Here is a list of things/tips I learned:
1) The first step to planning is to visualize your wedding day to identify your values.
What do you see? (twinkly lights or a gobo monogram on the dance floor?)
What kind of feeling do you get? (formal, comfortable, romantic)
Who is there? (or who do you want to be?)

2) How to make your values come to life.
Defining our priorities allowed us to home in on the essentials and make sure from here
on out when we contract vendors, they honor this list. Also, knowing your priorities
allows the vendors to get a sense of who you are as a couple and align (or not) with your

3) Be true and honest with yourself.
You might want a simple wedding and your family wants something more formal but you have to stay true to yourselves and your vision (within your budget). One panelist described a situation as a bride where her mother's highest priority was flowers whereas the bride didn't really care about flowers so she ranked them lower on her budget. To respect her mother's wishes, she ended up having her mother direct all the floral design with the understanding that the mother's priority was fulfilled and they could move on with the remainder of the bride's values.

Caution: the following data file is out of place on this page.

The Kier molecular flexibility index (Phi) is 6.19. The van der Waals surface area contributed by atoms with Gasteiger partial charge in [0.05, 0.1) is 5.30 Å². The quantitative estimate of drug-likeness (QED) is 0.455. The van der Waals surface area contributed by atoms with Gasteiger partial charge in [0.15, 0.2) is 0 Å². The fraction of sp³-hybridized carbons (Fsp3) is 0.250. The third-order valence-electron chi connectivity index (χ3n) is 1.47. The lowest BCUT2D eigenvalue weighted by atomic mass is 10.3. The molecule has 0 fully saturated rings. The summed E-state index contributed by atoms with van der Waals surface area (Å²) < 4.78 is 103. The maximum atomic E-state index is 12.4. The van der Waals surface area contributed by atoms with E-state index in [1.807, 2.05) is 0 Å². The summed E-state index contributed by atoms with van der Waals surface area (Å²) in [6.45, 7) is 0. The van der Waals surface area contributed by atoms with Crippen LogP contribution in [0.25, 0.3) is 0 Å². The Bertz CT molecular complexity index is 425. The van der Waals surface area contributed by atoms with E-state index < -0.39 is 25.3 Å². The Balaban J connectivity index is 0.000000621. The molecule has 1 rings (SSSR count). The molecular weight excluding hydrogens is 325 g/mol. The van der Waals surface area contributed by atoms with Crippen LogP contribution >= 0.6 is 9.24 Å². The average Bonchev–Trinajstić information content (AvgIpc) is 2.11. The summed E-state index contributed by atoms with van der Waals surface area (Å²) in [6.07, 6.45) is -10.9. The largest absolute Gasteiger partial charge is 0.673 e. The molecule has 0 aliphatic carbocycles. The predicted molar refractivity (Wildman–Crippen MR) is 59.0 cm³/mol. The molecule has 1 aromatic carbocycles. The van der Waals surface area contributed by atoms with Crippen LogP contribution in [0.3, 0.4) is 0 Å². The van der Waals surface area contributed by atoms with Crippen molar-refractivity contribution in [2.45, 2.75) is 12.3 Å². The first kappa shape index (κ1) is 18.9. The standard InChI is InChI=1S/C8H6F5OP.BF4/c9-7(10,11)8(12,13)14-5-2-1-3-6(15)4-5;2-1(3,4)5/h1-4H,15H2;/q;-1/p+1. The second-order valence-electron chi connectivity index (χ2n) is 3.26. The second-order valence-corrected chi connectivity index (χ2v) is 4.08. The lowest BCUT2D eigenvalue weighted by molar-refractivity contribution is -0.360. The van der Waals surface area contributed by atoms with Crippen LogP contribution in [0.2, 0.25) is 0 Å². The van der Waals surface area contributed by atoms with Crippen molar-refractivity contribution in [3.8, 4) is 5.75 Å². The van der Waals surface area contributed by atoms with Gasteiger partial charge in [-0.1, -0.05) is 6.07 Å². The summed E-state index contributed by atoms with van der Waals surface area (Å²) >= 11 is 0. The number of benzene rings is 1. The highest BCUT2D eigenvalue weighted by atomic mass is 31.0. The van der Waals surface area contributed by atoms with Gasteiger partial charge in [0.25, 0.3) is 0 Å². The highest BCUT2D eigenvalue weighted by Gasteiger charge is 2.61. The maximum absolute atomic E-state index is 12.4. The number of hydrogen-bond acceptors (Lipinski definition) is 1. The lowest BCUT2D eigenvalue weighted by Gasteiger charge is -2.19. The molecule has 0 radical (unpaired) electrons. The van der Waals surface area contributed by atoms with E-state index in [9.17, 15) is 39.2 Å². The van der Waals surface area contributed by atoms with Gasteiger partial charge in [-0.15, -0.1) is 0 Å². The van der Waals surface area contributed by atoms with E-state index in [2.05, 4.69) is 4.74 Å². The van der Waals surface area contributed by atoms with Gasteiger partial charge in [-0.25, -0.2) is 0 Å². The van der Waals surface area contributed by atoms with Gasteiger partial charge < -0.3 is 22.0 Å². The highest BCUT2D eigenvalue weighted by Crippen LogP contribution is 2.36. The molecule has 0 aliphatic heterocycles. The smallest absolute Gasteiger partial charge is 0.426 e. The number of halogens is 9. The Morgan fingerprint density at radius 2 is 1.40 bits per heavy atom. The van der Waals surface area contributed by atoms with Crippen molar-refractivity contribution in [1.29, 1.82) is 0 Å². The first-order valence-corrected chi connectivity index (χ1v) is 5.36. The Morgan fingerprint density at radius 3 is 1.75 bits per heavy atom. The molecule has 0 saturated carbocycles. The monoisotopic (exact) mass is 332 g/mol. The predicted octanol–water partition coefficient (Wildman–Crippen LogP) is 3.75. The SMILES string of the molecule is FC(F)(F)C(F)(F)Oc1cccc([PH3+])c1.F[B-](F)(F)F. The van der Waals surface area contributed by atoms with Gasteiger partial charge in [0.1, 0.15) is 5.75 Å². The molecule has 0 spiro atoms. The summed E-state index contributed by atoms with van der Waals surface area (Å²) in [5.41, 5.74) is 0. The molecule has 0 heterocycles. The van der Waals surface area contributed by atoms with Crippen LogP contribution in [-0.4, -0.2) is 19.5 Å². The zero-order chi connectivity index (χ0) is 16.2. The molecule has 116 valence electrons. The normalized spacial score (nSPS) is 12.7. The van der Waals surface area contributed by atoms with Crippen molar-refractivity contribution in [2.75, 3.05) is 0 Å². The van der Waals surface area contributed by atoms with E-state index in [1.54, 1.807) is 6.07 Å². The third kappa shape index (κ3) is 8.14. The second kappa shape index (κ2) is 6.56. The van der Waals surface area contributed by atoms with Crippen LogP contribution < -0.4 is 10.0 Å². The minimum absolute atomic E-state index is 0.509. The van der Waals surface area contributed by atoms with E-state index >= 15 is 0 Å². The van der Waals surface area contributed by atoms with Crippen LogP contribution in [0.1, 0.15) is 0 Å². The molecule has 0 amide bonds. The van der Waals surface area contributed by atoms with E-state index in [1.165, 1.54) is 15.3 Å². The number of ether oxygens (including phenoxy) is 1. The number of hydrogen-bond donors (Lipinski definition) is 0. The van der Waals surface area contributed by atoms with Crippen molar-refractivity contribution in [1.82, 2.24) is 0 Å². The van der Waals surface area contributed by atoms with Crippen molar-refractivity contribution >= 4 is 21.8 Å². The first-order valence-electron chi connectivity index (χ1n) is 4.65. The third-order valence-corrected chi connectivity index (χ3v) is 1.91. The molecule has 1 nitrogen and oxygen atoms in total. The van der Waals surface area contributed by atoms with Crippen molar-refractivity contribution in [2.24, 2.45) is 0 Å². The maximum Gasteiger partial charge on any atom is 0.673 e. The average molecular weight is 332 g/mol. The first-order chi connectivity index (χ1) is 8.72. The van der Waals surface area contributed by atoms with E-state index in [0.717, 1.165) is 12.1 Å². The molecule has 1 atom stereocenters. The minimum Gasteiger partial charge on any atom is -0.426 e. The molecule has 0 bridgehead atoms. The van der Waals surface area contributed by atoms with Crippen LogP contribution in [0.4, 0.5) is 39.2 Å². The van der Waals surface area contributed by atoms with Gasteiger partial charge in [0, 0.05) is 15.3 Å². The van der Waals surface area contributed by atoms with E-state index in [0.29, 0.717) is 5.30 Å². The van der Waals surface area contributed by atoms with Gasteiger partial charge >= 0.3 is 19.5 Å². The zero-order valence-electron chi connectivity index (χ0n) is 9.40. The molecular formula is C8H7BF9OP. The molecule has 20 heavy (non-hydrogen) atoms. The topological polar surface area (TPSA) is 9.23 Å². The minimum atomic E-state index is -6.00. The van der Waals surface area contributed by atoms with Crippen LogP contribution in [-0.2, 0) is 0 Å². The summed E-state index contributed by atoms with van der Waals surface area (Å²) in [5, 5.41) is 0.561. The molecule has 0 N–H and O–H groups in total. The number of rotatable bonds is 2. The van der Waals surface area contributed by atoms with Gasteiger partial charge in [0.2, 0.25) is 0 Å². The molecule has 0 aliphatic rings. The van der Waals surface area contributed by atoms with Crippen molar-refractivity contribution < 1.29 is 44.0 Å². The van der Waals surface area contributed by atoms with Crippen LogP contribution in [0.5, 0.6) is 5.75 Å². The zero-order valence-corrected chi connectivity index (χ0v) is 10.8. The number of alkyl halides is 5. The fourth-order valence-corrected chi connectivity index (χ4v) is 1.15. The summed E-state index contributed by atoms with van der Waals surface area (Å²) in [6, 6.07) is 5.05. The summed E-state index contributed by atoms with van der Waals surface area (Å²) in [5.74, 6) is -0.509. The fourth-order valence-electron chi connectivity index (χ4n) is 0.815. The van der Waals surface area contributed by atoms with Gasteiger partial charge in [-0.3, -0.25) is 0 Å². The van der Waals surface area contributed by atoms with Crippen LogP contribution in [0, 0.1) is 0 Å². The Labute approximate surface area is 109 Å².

Thanks to Ashley and her crew, I walked away with a brand new perspective on this whole wedding planning thing. Honestly, having heard professional input from planners, counselors, and post-brides put things into perspective for me.

The vs.

The day after Mr. Collier and I got engaged, I wanted to start planning out of excitement but we made an agreement to wait until after the holidays to begin the planning process. That sort of worked.

Naturally, I began joining websites like TheKnot and to begin looking at what to take into consideration so that I wouldn't forget anything over the next few months! But which site to choose to set up the wedding website or guide you through? As it turns out both are run by TheKnot but I've found some advantages and disadvantages of each website.